I read recently that during the month of May Juneau had only two days without rain and that last month was the wettest June on record. I suppose I must be getting acclimated to life and the weather in Southeast, because I have found the weather and the temperature refreshing. From my travels and from what I have experienced during my time in Washington, D.C., I do not mind the weather of Southeast Alaska.
As grateful as I am for our mild (if wet) weather, it stands in sharp contrast to the suffering of so many of our neighbors who have experienced severe weather conditions this summer in various parts of our country. In Washington, D.C. where I spent 10 years serving at the U.S. Conference of Catholic Bishops, 1.8 million residents were struggling to stay cool without power (and air conditioning!) in temperatures over 100 degrees. High temperatures and winds have fanned wildfires that have destroyed 350 residences in Colorado Springs and forced 36,000 residents to flee their homes. In Florida, thousands of people are slowly recovering from devastating floods and the first tropical storm of the hurricane season.
I am reminded too of the crisis of drought and threatened famine in the western Sahel region of Africa. Catholic Relief Services reports that up to 15 million people in the countries of Burkina Faso, Mali, Mauritania, Nigeria and Chad are facing malnutrition or even starvation this summer because of failed crops caused by drought. According to the World Health Organization, 10-15 percent of the populations of those countries are already suffering from famine with 1-1.5 million children under the age of five suffering from severe malnutrition.
Throughout my years I have been responsible for signing contracts for various events and projects. In reviewing these contracts I have come across a phrase that always concerns me, that is, that there would be a release of responsibility of the other party if a calamity would occur, something described as “an act of God” (i.e., an earthquake, flood, etc.). Well, I would always cross out that phrase and replace it with “act of nature”. You have probably heard people speak of natural disasters as “acts of God.” I think that claiming a natural disaster as an “act of God” is a mistaken understanding of how God works in the world.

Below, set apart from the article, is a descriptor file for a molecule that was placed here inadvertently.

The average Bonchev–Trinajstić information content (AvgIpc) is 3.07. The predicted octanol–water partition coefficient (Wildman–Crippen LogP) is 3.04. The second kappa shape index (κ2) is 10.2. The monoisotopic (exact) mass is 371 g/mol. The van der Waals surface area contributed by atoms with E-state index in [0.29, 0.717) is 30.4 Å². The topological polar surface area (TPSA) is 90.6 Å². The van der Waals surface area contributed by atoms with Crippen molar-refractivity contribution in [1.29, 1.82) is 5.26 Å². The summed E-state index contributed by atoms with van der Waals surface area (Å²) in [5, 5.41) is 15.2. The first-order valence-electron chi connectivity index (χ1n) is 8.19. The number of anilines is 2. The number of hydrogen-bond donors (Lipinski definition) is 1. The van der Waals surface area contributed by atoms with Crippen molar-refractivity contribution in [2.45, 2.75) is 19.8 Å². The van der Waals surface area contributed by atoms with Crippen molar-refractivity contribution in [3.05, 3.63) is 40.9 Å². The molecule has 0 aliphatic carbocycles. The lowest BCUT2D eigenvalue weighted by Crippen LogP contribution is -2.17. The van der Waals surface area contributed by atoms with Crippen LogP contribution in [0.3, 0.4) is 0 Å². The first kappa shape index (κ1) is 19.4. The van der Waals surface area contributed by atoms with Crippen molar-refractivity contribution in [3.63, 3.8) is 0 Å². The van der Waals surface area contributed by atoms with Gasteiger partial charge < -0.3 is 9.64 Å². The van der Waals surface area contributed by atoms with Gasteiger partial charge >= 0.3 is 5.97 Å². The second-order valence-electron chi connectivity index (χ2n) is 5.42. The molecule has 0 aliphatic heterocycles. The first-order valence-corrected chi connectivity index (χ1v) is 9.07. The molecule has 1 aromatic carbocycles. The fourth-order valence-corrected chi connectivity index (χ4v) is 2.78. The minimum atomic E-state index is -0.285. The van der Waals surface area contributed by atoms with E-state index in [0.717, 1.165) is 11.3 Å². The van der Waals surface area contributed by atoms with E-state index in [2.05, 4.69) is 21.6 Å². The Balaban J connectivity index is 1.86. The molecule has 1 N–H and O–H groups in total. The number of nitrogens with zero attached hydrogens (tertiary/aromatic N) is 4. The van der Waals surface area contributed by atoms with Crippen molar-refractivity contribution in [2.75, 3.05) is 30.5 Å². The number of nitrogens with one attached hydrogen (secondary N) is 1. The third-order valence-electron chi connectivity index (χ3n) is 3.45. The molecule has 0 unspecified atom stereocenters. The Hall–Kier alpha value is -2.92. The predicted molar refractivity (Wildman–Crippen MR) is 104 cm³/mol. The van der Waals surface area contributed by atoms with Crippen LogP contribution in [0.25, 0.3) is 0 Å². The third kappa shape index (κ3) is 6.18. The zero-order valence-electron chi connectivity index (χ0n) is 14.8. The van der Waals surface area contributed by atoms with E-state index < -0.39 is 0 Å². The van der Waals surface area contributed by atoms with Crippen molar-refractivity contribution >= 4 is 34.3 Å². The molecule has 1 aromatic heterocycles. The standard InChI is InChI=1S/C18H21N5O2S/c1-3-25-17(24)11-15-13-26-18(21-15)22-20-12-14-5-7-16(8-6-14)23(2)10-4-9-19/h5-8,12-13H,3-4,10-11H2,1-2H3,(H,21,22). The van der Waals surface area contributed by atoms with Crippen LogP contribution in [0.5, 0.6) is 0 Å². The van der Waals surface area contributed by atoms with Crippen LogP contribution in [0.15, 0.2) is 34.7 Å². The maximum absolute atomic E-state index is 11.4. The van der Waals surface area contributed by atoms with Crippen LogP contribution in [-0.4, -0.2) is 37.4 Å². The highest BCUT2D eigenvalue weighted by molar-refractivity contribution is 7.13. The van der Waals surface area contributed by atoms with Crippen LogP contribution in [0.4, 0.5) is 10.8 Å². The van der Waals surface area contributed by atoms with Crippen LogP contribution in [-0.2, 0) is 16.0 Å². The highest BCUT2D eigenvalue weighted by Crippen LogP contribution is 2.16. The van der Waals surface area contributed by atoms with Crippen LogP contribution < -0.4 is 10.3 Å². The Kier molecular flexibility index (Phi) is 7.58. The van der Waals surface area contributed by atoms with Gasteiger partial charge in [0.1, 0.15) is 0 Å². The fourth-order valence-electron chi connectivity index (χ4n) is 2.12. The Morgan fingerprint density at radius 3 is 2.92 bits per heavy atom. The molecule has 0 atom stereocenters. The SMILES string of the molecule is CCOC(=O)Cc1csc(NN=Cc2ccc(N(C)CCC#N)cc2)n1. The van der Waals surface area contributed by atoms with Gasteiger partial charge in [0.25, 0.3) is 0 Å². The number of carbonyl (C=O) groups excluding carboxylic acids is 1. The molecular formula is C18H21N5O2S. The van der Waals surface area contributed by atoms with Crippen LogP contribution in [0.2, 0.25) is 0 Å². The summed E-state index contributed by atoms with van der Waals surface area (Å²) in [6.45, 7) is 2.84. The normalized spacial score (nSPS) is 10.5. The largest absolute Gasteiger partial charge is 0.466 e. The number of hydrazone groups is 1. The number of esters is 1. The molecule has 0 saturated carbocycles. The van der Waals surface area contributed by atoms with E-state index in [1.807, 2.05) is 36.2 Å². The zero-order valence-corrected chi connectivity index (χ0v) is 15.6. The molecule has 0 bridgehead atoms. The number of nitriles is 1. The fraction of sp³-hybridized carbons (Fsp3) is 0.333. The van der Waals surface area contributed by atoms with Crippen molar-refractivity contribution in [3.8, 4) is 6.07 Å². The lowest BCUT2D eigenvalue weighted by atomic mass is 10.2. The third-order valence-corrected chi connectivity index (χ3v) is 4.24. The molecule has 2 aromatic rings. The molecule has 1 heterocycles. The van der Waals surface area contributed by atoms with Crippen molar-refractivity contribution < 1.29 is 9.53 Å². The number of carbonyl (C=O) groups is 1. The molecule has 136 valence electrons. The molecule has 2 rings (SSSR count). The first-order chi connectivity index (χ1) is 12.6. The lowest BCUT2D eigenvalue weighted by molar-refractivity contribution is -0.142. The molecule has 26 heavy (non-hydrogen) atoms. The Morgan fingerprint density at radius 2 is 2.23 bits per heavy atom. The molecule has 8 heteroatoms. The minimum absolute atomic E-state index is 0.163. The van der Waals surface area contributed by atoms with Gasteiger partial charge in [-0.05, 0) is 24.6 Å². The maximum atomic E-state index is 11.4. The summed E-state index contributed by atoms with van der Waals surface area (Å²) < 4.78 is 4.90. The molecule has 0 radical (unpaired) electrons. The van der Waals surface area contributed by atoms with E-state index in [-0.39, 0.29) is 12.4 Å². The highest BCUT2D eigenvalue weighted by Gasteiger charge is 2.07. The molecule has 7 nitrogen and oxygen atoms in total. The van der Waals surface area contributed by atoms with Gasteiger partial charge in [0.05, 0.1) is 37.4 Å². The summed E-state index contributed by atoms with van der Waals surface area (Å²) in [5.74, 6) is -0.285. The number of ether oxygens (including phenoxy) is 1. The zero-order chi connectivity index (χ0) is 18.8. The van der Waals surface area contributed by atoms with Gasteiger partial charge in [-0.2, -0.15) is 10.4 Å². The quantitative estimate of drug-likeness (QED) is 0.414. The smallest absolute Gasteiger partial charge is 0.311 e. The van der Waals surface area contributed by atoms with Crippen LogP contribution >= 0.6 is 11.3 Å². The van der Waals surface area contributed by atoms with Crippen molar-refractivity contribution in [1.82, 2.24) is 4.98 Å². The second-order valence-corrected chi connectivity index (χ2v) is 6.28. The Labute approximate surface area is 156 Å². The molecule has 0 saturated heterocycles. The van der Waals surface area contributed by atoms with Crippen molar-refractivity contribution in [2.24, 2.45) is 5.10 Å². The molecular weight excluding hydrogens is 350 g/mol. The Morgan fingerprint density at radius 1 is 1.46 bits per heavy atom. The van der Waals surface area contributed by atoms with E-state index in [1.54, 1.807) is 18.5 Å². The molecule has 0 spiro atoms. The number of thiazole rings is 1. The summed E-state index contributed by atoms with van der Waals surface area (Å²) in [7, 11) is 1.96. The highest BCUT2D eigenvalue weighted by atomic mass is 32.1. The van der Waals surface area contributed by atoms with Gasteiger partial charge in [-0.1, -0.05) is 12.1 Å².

From my perspective, I believe that God does not desire calamity on people. While God has set the laws of nature in motion, it is not his will to have people suffer. Rather, God wills that through these moments we as a human family work in solidarity with those who are suffering and in need — whether it be natural disasters or foolish actions by human beings.
Writing on the virtue of solidarity, Pope John Paul II wrote in 1987:
“Solidarity is undoubtedly a Christian virtue. It seeks to go beyond itself to total gratuity, forgiveness, and reconciliation. It leads to a new vision of the unity of humankind, a reflection of God’s triune intimate life.... It is a unity that binds members of a group together.”
At the heart of the virtue of solidarity is our conviction that all of the peoples of the world belong to one human family. Our compassion and care should and must extend beyond the limits of our own immediate community and include all people.
I am grateful for the overwhelmingly generous response of people in our own community (and throughout the nation and the world) in the aftermath of the 2010 earthquake that devastated the already impoverished island of Haiti. In my own diocese I have been edified by the solidarity with the poor and the suffering shown by the faithful in Southeast Alaska who generously support year after year the development and relief work of those who have been hit with natural disasters.
Our family and friends in the Lower 48 have been experiencing some difficult heat and weather. In comparison, I have found our weather to be refreshing. My hope this summer is that all of us will find ways to reach out to those in need at home and abroad by supporting the work of our churches, synagogues and other religious or charitable organizations to relieve human suffering. So that despite drought, flooding, heat and hunger, they may experience the refreshment of our compassion and solidarity.
• Burns is the Roman Catholic Bishop of the Diocese of Juneau and Southeast Alaska.